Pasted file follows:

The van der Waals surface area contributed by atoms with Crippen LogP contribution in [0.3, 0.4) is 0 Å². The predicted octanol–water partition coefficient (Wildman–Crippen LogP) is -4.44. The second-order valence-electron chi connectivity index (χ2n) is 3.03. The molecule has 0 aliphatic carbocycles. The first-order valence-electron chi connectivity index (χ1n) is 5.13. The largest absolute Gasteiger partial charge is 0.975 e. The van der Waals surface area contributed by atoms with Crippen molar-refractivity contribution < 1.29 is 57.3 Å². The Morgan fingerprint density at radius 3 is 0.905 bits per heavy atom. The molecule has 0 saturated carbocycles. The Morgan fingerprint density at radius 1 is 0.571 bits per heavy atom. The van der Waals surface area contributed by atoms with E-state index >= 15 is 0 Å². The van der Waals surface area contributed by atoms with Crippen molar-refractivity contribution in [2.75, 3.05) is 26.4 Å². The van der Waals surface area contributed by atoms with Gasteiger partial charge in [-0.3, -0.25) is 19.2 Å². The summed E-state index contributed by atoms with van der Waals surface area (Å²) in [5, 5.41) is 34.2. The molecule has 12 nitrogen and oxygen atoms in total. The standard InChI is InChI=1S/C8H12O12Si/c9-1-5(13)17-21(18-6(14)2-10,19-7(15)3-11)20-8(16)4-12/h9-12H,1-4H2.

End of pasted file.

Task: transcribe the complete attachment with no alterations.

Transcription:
The van der Waals surface area contributed by atoms with Crippen LogP contribution in [0.3, 0.4) is 0 Å². The predicted octanol–water partition coefficient (Wildman–Crippen LogP) is -4.44. The second-order valence-electron chi connectivity index (χ2n) is 3.03. The molecule has 0 aliphatic carbocycles. The first-order valence-electron chi connectivity index (χ1n) is 5.13. The largest absolute Gasteiger partial charge is 0.975 e. The van der Waals surface area contributed by atoms with Crippen molar-refractivity contribution < 1.29 is 57.3 Å². The Morgan fingerprint density at radius 3 is 0.905 bits per heavy atom. The molecule has 0 saturated carbocycles. The Morgan fingerprint density at radius 1 is 0.571 bits per heavy atom. The van der Waals surface area contributed by atoms with E-state index >= 15 is 0 Å². The van der Waals surface area contributed by atoms with Crippen molar-refractivity contribution in [2.75, 3.05) is 26.4 Å². The van der Waals surface area contributed by atoms with Gasteiger partial charge in [-0.3, -0.25) is 19.2 Å². The summed E-state index contributed by atoms with van der Waals surface area (Å²) in [5, 5.41) is 34.2. The molecule has 12 nitrogen and oxygen atoms in total. The standard InChI is InChI=1S/C8H12O12Si/c9-1-5(13)17-21(18-6(14)2-10,19-7(15)3-11)20-8(16)4-12/h9-12H,1-4H2.